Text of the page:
This is outside my realm of expertise, but I think the enterprise of physics is about deeper understanding. Our understanding of the universe’s structure does give us a perspective of our place in the world. In the case of quantum mechanics, people have been working for hundreds of years to discover just what this structure is telling us. There are very creative ways to think about how randomness arises within our experience of quantum mechanics. One conception, for example is embodied in the Many Worlds model.

Outside of randomness, what is your general research interest?
My research has been how to prepare, manipulate and probe quantum states of light and matter. Working in atomic physics and optical physics is nice because you can work in ambient conditions, with a laboratory of relatively small scale. When you want to explore quantum phenomena in such conditions, you have a couple of choices: one is you can work on very fast timescales, because when you create a quantum state, it tends to dissipate into the environment very quickly (that’s why you don’t generally see these things at room temperature); the other way is to use light itself to explore the quantum structure of the world.

One of the big projects that we’re currently engaged in together with many colleagues across this university and several partner universities is to combine photons and atoms in order to try and build large-scale quantum states. That’s become feasible with some serious engineering, and it’s very exciting, for two reasons. First of all, when quantum states get big enough there’s no other way you can study them, other than to build them. Because it’s not possible to calculate using a normal computer what they are, what their structure is, what their dynamics are; they are too complicated. What that means, which Richard Feynman pointed out some 30 or so years ago, is that the information these states contain is vastly different from anything we know how to process.

He hinted that we could also use these states to build computers whose power vastly exceeds any conventional computer you could imagine building. So you open this door to new discovery, new science and new technologies that could be truly amazing: fully secure communications, really precise sensors, simulation of new materials and molecules, perhaps leading to new drugs. This dual road, where you can see a really fruitful area, a new frontier of science, and new applications is really exciting.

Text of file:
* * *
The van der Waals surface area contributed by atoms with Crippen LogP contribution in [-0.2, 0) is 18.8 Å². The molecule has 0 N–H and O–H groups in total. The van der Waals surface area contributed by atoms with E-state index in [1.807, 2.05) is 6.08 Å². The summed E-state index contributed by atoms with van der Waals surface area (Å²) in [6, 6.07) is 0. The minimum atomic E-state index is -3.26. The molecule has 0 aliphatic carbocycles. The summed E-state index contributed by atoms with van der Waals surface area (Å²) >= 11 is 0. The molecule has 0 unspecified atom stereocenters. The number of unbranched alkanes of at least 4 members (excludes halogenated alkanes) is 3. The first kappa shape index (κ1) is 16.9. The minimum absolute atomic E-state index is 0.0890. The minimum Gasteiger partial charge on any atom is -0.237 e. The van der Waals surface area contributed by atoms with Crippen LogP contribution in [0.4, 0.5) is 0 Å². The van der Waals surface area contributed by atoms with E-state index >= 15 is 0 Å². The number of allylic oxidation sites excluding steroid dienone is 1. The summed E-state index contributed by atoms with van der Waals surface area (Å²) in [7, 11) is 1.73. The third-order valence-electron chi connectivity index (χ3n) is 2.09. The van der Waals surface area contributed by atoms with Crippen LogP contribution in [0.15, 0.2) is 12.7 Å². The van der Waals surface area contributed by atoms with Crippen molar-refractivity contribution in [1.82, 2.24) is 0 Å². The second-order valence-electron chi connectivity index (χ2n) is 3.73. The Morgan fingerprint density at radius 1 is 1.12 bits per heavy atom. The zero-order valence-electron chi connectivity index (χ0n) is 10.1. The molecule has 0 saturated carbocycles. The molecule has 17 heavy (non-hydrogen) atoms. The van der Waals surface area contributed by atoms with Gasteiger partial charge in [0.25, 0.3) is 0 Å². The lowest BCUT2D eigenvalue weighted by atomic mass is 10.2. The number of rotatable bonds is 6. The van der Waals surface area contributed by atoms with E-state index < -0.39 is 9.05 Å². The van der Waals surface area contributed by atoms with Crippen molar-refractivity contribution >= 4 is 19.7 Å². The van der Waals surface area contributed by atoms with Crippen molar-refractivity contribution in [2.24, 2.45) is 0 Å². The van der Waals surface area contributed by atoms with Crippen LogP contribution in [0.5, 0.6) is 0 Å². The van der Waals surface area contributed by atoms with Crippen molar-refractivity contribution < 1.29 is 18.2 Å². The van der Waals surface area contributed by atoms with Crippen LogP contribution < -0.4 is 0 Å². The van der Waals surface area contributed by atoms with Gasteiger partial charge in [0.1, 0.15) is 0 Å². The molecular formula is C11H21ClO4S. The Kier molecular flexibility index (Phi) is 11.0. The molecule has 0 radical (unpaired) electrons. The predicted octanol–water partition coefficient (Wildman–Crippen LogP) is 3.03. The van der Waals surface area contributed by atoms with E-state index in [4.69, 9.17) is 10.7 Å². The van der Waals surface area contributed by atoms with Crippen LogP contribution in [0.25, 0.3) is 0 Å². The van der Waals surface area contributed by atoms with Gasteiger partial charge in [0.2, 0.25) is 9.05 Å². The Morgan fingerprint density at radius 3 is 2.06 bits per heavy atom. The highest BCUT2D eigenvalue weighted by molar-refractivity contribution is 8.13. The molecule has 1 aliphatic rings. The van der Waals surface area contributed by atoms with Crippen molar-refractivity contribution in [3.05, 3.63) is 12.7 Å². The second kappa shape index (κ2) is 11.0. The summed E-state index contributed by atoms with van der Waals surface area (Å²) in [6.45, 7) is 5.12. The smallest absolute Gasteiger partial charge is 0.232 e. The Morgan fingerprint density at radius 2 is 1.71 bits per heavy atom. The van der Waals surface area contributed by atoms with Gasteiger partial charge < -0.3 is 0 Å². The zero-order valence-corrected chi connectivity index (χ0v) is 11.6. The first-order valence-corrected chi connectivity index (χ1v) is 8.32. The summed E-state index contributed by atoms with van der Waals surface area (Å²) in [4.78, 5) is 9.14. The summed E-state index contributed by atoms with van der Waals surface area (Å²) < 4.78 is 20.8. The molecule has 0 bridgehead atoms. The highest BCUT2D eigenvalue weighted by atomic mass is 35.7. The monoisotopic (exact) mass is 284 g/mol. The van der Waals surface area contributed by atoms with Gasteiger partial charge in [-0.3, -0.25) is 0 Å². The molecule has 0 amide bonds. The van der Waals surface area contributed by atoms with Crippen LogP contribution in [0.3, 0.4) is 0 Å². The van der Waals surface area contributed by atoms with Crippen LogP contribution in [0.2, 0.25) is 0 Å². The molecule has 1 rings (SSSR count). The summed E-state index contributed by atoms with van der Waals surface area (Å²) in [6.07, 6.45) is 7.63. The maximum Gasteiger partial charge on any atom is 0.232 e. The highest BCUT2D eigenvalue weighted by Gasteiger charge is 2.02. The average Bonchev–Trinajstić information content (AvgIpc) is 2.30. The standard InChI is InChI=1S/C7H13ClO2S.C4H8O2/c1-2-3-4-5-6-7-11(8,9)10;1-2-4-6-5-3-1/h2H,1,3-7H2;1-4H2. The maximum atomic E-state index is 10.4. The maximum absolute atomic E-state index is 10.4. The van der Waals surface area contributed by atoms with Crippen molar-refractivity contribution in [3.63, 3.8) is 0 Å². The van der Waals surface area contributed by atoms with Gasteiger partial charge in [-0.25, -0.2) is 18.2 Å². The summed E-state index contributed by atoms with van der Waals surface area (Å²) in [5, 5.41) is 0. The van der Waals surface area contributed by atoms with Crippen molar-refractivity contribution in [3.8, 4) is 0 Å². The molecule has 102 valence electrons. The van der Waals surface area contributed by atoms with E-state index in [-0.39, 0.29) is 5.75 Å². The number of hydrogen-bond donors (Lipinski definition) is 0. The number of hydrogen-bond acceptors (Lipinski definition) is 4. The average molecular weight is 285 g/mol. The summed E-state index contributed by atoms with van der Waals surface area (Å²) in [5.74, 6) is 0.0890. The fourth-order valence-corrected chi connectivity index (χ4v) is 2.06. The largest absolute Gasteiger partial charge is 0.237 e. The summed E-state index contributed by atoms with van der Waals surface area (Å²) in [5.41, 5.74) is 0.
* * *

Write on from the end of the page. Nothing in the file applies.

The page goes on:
Has the potential for that sped up in the last decade, as technological improvement has?
Yes, I think particularly in the UK the government has identified the technological potential of quantum science and felt it was something the UK could take a lead on, based on the long history of innovation in this country in the underpinning science. They've invested a lot of money and that’s really enabled us to begin to tackle some of the serious engineering and technology questions that weren’t possible before. It’s a good time to be in the field.

Where in Oxford are you building these structures?
There’s a new building being built in the Physics Department, just on Keble Road, and part of the laboratory space will be for this new technology centre – that’s where this machine will be built.

You’re also Pro-Vice-Chancellor for research; what does that involve?
My role as Pro-Vice-Chancellor is really to have sight of the research activities, and help drive some of the research policies and the overarching research strategy for the institution. It’s also to do with the wider engagement agenda, especially around innovation: how do we ensure that, where it’s appropriate and possible, the fruits of our research are utilised for the benefit of society? That’s also a very exciting part of the work: seeing this ferment of ideas and being able to facilitate where some of them, at the right time, have possible applications is really fantastic.

Having worked at various different universities, is there anything you think is particularly distinctive about Oxford?
Well, I think it’s a place that respects the creative autonomy of individuals and works hard to make sure that people can pursue the ideas they want to pursue . And the structure, whereby you can get to talk to people of many different backgrounds and expertise, is, I think, something that is different from many places. I think the scale of excellence across the University institution is something that gives Oxford a distinctive flavour.

When you stop researching, what would you like to consider the ultimate legacy of your work to be?
On the science end, if we’re able to really show how you can build these quantum machines and use them for new machines and applications – it would be great to have contributed something substantive towards that. Moreover, to have enabled the University to continue to excel and to realise its potential as a critical part of a modern society.